Here are some noble moments in Latino culture and entertainment, from movies and TV to Broadway and pop culture.
'Coco' gets Latino families right
"Coco" is the first Latino-themed movie from Pixar Animation Studios in its company's history. This love letter to Mexico about family remembrance topped the box-office for three straight weeks generating already over $400 million dollars globally. "Coco" is important because movies more than any other medium shape our view of the world, especially with children. To have Pixar create a diverse film of this magnitude, is a validation that Hispanic stories matter in the larger framework of American culture.
Guillermo del Toro creates one of the year's best masterpieces
Mexican director Guillermo del Toro has never won an Oscar award. His compatriotas Alfonso Cuarón and Alejandro Gonzalez Iñarritú have already amassed several between both. But in The Shape of Water, del Toro's most recent film about love at first sight between a monster and a mute, he's created his best shot of him joining his friends at the highest echelons of the Hollywood industry. Del Toro has already garnered 7 Golden Globe nominations and 14 nominations for the Critics Choice Awards.
Andres Muschetti saves Hollywood's summer slump
Argentinian director Andres Muschietti is one of the great stories in Hollywood this year. His R-rated Stephen King horror reboot "It," about a clown who terrorizes the children of a small town, arrived in September, smashing the month's record with a jaw-dropping $117.2 million in ticket sales. The film, and Muschietti, became the unheralded saviors of this year's box office summer slump. It was so grand, the film resulted in producing more money than the revered "Wonder Woman" on opening weekend. Muschietti is two for two. His first film "Mama" debuted at #1 and now "It". The future is bright for the Argentine filmmaker.
'Dolores' documents a civil rights icon
One of the best documentaries of the year is "Dolores," based on the life of Latina activist and feminist, Dolores Huerta, who is still active at age 87 changing the lives of Latinos in America. In an interview earlier this year, rock legend Carlos Santana, executive producer and the main investor of the documentary, gave his mother credit for the inspiration to fund and produce the film. "After my mother passed, she told me, 'you have to do this, you must do this, and you will do this,'" said Santana. "Dolores" is a highly-illuminating, must-see film, of a historically overlooked woman who contributed enormously to fighting racial and labor injustices throughout her life.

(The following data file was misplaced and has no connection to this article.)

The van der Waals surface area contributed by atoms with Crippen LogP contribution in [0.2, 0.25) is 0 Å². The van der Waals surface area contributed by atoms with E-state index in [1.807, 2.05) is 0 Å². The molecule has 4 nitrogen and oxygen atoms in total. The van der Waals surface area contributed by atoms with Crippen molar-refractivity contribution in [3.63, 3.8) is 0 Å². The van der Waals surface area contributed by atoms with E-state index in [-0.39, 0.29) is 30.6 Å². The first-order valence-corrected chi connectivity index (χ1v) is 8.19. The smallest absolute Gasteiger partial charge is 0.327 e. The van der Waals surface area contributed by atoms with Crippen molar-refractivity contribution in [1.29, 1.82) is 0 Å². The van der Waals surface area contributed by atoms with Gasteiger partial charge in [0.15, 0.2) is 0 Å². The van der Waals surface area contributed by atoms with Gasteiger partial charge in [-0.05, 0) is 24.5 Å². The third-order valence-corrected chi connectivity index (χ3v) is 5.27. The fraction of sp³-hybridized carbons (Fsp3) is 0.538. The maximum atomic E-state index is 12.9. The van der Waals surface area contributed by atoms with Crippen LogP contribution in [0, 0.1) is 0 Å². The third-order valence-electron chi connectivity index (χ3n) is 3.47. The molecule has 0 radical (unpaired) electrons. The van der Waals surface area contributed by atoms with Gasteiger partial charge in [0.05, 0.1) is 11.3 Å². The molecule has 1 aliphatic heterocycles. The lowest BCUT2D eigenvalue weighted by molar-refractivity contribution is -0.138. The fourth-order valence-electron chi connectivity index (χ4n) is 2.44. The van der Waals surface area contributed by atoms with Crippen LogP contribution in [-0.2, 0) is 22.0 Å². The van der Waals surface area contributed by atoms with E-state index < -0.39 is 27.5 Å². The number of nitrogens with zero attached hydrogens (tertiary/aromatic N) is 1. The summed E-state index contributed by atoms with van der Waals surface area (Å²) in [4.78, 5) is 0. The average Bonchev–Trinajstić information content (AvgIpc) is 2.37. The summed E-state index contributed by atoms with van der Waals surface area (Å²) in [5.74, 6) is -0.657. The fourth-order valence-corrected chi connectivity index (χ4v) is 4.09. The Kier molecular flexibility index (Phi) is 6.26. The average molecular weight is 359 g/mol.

A news pioneer says goodbye, first national news Afro-Latina anchor says hello
Arguably, the most recognizable female face in Spanish-language news, Maria Elena Salinas, the co-anchor of Univision Noticias and Aquí y Ahora, said goodbye to Latino viewers earlier this month after a professional career spanning more than three decades. "Now is the time to start over," she said. "Sometimes you have to make a drastic decision to change."
The woman replacing Salinas is Colombian-born Ilia Calderón, the first Afro-Latina to anchor a leading national news desk in the United States. Calderón's interview with a Ku Klux Klan member in August, where he called her "a n***er," sent chills down the spine of viewers, ratcheting up racial tensions already boiling in America.
'One Day at a Time' Latina showrunner makes us proud
In a year where the lack of Latino representation was blatant on TV and film, legendary producer Norman Lear decided to do something about it. He approved the reboot of his classic 70's sitcom "One Day at a Time" to be centered around a Latino family, and he put Gloria Calderon Kellett, an acclaimed Cuban-American executive producer and showrunner, in charge. The show follows the ups and downs of three generations of a Cuban-American family, starring Justina Machado and EGOT winner Rita Moreno. (For those of you who may not know, that means Emmy, Grammy, Oscar and Tony, all 4 wins!) According to Lear, he credits Brent Miller, a producing partner on the show, for opening his eyes with research that pointed to single Latina mothers being a very appealing audience to build a show around. The result has not only culminated in critical acclaim, but impacted the writers room where half the team is Latino and female. Oh, and the show is coming back to Netflix for season two in 2018.
The world goes crazy for 'Despacito'
When it comes to music, Latinos were a force to reckon with in 2017. No other song this year reflected the impact of Latino music in the United States and globally than Luis Fonsiand Daddy Yankee's "Despacito". The catchy, upbeat track tied and set records galore: with the help of Justin Bieber, it spent an unbelievable 16 weeks on Billboard's Hot 100 tying Mariah Carey and Boyz II Men's "One Sweet Day", it obliterated the record for most-watched video of all time on YouTube with over 4.5 billion views as of this writing, and the song has been nominated for three Grammy awards including Record of the Year, Song of the Year and Best Pop Duo/Group Performance. If it it wins Song of the Year, it would be historic as it would become the first Spanish-song to ever achieve that mark. Keeping our fingers crossed!
J Balvin goes global with 'Mi Gente'